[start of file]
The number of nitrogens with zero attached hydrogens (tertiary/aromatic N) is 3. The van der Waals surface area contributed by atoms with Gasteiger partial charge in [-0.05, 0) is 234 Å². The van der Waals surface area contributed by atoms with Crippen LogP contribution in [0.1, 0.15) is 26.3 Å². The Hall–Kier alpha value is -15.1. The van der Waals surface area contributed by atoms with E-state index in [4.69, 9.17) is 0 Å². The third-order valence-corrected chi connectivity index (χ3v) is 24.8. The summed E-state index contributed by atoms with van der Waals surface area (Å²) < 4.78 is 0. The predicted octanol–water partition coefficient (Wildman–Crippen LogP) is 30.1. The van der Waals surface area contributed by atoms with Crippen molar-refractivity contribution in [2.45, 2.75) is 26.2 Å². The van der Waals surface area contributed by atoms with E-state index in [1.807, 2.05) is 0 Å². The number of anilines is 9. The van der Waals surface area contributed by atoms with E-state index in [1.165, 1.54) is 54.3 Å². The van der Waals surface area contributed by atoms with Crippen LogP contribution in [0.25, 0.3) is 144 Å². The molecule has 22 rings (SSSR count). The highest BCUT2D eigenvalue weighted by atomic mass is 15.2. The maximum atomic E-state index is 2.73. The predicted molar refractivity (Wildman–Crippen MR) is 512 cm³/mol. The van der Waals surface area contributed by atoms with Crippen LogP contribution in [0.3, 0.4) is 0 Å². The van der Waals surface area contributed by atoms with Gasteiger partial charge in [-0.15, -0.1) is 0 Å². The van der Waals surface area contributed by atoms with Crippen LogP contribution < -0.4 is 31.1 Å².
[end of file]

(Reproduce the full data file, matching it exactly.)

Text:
The number of nitrogens with zero attached hydrogens (tertiary/aromatic N) is 3. The van der Waals surface area contributed by atoms with Gasteiger partial charge in [-0.05, 0) is 234 Å². The van der Waals surface area contributed by atoms with Crippen LogP contribution in [0.1, 0.15) is 26.3 Å². The Hall–Kier alpha value is -15.1. The van der Waals surface area contributed by atoms with E-state index in [4.69, 9.17) is 0 Å². The third-order valence-corrected chi connectivity index (χ3v) is 24.8. The summed E-state index contributed by atoms with van der Waals surface area (Å²) < 4.78 is 0. The predicted octanol–water partition coefficient (Wildman–Crippen LogP) is 30.1. The van der Waals surface area contributed by atoms with Crippen molar-refractivity contribution in [2.45, 2.75) is 26.2 Å². The van der Waals surface area contributed by atoms with E-state index in [1.807, 2.05) is 0 Å². The number of anilines is 9. The van der Waals surface area contributed by atoms with E-state index in [1.165, 1.54) is 54.3 Å². The van der Waals surface area contributed by atoms with Crippen LogP contribution in [0.25, 0.3) is 144 Å². The molecule has 22 rings (SSSR count). The highest BCUT2D eigenvalue weighted by atomic mass is 15.2. The maximum atomic E-state index is 2.73. The predicted molar refractivity (Wildman–Crippen MR) is 512 cm³/mol. The van der Waals surface area contributed by atoms with Crippen LogP contribution in [0.3, 0.4) is 0 Å². The van der Waals surface area contributed by atoms with Gasteiger partial charge in [-0.15, -0.1) is 0 Å². The van der Waals surface area contributed by atoms with Crippen LogP contribution < -0.4 is 31.1 Å².